The Mahabharata of Krishna-Dwaipayana Vyasa, Volume 2 eBook

This eBook from the Gutenberg Project consists of approximately 1,984 pages of information about The Mahabharata of Krishna-Dwaipayana Vyasa, Volume 2.
Partha.  Tomorrow thou shalt hear that the head of the Sindhus hath, in battle, been cut off from his trunk to roll on the outskirts of Samantapanchaka!  Dispel thy sorrow, and do not grieve.  Keeping the duties of a Kshatriya before him, thy brave son hath attained the end of the righteous, that end, viz., which we here expect to obtain as also others that bear arms as a profession.  Of broad chest, mighty arms, unreturning, a crusher of car-warriors, thy son, O beautiful lady, hath gone to heaven.  Drive away this fever (of thy heart).  Obedient to his sires and maternal relations, that heroic and mighty car-warriors of great prowess hath fallen a prey to death, after having slain thousands of foes comfort thy-daughter-in-law, O queen!  Do not grieve too much, O Kshatriya lady!  Drive away thy grief, O daughter, as thou shalt hear such agreeable news on the morrow.  That which Partha hath vowed must be accomplished.  It cannot be otherwise.  That which is sought to be done by thy husband can never remain unaccomplished.  Even if all human beings and snakes and Pisachas and all the wanderers of the night and birds, and all the gods and the Asuras, help the ruler of the Sindhus on the field of battle; he shall still, with them, cease to exist tomorrow.’”

SECTION LXXVIII

“Sanjaya said, ’Hearing these words of the high-souled Kesava, Subhadra, afflicted with grief on account of the death of her son, began to indulge in these piteous lamentations:  ’Oh, son of my wretched self, O thou that wast in prowess equal to thy father, O child, how couldst thou perish, going to battle!  Alas, how doth that face of thine which resembleth the blue lotus and is graced with beautiful teeth and excellent eyes, now seem, now that, O child, it is covered with battle’s dust!  Without doubt, thee so brave and unreturning, thee fallen on the field, with beautiful head and neck and arms, with broad chest, low belly, thy limbs decked with ornaments, thee that art endued with beautiful eyes, thee that art mangled with weapon wounds, thee all creatures are, without doubt, beholding as the rising moon!  Alas, thou whose bed used to be overlaid with the whitest and costliest sheets, alas, deserving as thou art of every luxury, how dost thou sleep today on the bare earth, thy body pierced with arrows?  That hero of mighty arms who used of old to be waited upon by the foremost of beautiful women, alas, how can he, fallen on the field of battle, pass his time now in the company of jackals!  He who of old was praised with hymns by singers and bards and panegyrists, alas, he is today greeted by fierce and yelling cannibals and beasts of prey.  By whom, alas, hast thou been helplessly slain when thou hadst the Pandavas, O lord, and all the Panchalas, for thy protectors?  Oh son, O sinless one, I am not yet gratified with looking at thee.  Wretched as I am, it is evident that I shall have to go to Yama’s abode.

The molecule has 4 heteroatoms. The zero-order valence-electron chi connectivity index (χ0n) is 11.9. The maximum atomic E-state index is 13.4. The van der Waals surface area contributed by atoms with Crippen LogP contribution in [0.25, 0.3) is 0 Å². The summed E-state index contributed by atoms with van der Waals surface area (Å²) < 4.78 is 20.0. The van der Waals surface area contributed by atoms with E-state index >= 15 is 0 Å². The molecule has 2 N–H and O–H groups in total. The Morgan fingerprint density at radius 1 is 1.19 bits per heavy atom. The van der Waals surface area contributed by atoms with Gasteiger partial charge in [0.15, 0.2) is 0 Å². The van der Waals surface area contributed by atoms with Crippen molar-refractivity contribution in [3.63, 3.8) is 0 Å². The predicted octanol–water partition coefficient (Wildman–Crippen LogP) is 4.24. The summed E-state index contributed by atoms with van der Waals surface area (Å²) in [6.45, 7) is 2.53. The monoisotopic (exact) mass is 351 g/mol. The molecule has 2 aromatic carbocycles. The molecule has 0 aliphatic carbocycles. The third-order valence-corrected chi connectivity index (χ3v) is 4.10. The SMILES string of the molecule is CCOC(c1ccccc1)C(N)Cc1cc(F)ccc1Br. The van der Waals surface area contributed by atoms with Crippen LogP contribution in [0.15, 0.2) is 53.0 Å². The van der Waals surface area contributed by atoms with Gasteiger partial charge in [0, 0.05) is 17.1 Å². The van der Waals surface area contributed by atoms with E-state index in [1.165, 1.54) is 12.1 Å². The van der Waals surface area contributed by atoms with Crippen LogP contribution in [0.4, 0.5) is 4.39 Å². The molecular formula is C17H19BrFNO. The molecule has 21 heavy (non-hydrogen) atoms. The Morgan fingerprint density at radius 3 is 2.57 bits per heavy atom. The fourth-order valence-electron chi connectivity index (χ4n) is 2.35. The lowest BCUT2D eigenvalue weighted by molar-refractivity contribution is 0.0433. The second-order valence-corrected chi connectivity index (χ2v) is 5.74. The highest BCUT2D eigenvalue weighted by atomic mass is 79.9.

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The Mahabharata of Krishna-Dwaipayana Vyasa, Volume 2 from Project Gutenberg. Public domain.
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